Ray Eames: Design Icon
By Rebecca Gross
National Endowment for the Arts’ Blue Star Museums Blog
August 23, 2013
Even the most philistine among us can’t escape the art of industrial design. Industrial design affects the cars we drive, the phones we use, the chairs we sit in, and the keyboards we type on. In our latest research report, Valuing the Art of Industrial Design, we examine the field’s cultural and economic impact. It’s hot off the press, so check it out!
Since we had industrial design on the brain, we thought we’d get up close and personal with Ray Eames, who along with her husband Charles, formed one of the world’s most accomplished industrial design duos. Among their vast portfolio is the “Eames chair,” whose form was so innovative that it was awarded a U.S. design patent in 1948.
To commemorate what would have been Ray’s 100th birthday, The California Museum in Sacramento is hosting Ray Eames: A Century of Modern Design, which will be on view through February 23, 2014. The exhibit focuses on the Sacramento native’s career prior to meeting her husband, and celebrates the influence she had on women in the arts.
Although best-known for her design work with Charles, Ray’s earliest artistic endeavors were rooted in fashion. “She started making paper dolls when she was about three years old,” said Brenna Hamilton, the communications and marketing director for The California Museum. “They’re spectacular. They’re better than what most adults could do.” By high school, she was illustrating outfits for friends, and later, she took to designing her own clothes as well.
“She designed all the clothes that she wore herself,” said Hamilton, including her trademark pinafore. “She would design a whole line of clothing for herself for a trip or for a season, often on the back of an envelope or some scrap of paper.” Many of her paper dolls, fashion illustrations, and items of clothing are featured in the exhibit.
It was painting however that Eames chose to pursue professionally, and she studied with the abstract expressionist painter Hans Hofmann for seven years in New York City. Her paintings, several of which are also on display in the exhibit, hint at what would one day emerge from the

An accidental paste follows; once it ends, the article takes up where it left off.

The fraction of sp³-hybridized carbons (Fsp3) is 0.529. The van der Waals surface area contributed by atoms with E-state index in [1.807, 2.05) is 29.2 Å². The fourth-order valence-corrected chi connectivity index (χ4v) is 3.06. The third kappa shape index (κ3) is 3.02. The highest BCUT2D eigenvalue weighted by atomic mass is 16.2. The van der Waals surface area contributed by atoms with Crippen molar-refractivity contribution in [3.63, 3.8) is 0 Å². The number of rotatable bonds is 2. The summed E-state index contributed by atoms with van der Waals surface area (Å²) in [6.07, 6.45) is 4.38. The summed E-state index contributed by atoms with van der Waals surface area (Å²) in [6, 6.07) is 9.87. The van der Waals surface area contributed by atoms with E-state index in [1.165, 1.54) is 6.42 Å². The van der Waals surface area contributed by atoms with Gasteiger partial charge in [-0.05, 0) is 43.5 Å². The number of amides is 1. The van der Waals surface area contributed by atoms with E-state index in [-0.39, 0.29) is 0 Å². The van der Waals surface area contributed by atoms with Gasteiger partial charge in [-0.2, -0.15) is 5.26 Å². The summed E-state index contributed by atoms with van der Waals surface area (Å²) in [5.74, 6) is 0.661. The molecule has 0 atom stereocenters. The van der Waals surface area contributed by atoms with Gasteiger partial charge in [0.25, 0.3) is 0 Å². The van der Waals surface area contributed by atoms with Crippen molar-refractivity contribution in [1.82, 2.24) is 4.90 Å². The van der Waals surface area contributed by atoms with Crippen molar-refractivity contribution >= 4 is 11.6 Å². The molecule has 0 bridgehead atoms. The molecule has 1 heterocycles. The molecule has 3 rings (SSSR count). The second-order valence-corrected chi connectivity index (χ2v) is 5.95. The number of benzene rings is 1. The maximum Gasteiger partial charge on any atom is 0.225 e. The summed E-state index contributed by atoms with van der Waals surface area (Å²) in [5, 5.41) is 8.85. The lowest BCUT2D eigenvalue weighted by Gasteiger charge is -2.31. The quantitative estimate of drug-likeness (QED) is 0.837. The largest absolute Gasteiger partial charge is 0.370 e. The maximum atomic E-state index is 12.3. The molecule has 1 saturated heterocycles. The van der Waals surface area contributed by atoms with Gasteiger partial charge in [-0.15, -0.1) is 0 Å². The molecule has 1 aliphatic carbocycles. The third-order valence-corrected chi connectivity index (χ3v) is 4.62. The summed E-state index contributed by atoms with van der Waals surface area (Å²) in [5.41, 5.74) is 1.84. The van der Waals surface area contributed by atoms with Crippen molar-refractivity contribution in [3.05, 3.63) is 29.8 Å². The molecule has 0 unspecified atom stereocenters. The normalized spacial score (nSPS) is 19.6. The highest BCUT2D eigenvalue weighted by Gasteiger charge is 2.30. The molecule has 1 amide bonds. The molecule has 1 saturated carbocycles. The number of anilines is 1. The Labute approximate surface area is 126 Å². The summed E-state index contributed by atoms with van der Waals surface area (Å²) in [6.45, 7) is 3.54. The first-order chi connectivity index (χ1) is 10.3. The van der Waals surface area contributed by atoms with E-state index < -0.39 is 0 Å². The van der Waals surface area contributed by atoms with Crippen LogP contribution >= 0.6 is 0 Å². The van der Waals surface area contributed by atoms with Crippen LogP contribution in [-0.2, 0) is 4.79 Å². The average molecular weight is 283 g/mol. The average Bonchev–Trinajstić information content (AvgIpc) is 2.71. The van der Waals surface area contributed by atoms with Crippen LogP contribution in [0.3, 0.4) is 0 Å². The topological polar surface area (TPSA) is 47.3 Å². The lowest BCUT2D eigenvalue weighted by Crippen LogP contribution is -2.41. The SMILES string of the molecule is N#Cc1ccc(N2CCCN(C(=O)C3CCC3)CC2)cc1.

Eames Office design firm. “If you look at all of the things she created from before she met Charles, through the chairs, there’s a continuity in the design and in the aesthetic that clearly influences Eames Office in terms of shape, color, and composition,” said Hamilton. “You can definitely see the visual relationship.”
When Ray and Charles met in 1941, Charles was already beginning to experiment with creating molded plywood chairs. Together, the couple honed the design and developed a means of production, revolutionizing the way Americans thought about furniture in the process. In the 1940s, upholstered furniture was still considered the pinnacle of comfort and elegance. But as Hamilton noted, “Upholstery is expensive, it doesn’t last long, and it needs to be cleaned. [The Eameses] were trying to do away with it…. They were trying to come up with a low-cost piece of furniture that was well designed.” Not only was the
Eames Lounge Chair Wood (LCW) comfortable but it was beautiful to boot, and has since gone on to become an icon of modern design. Their Lounge Chair with Ottoman is equally well-known, and an example can be found in the collection of New York’s Museum of Modern Art (MoMA).
Beyond furniture and architecture, the couple also funneled their creativity into toys, films, and even the design of museum exhibitions. Their House of Cards toy is still sold at the MoMA store, and their exhibit Mathematica: A World of Numbers…and Beyond remains on display at the New York Hall of Science.
Regardless of the medium however, Hamilton said that their creative interdependence remained a constant. “It is clear from the research that we did that they were true 50 percent collaborative partners,” she said. “He was sort of the substance I think, whereas she would have been more the style. That made a great partnership—function and form.”
It was also an unusual partnership, given the subordinate social status women held at the time. Perhaps more than anything she designed or painted, her role in the business of Eames Office is what marked Ray as a true trailblazer. “She broke barriers for women in the arts at a time when women were not necessarily taken seriously as business people or as creative, collaborative partners,” Hamilton said. “I don’t think she thought of herself as breaking barriers and that was never what she set out to do…. But I do think that’s her legacy.”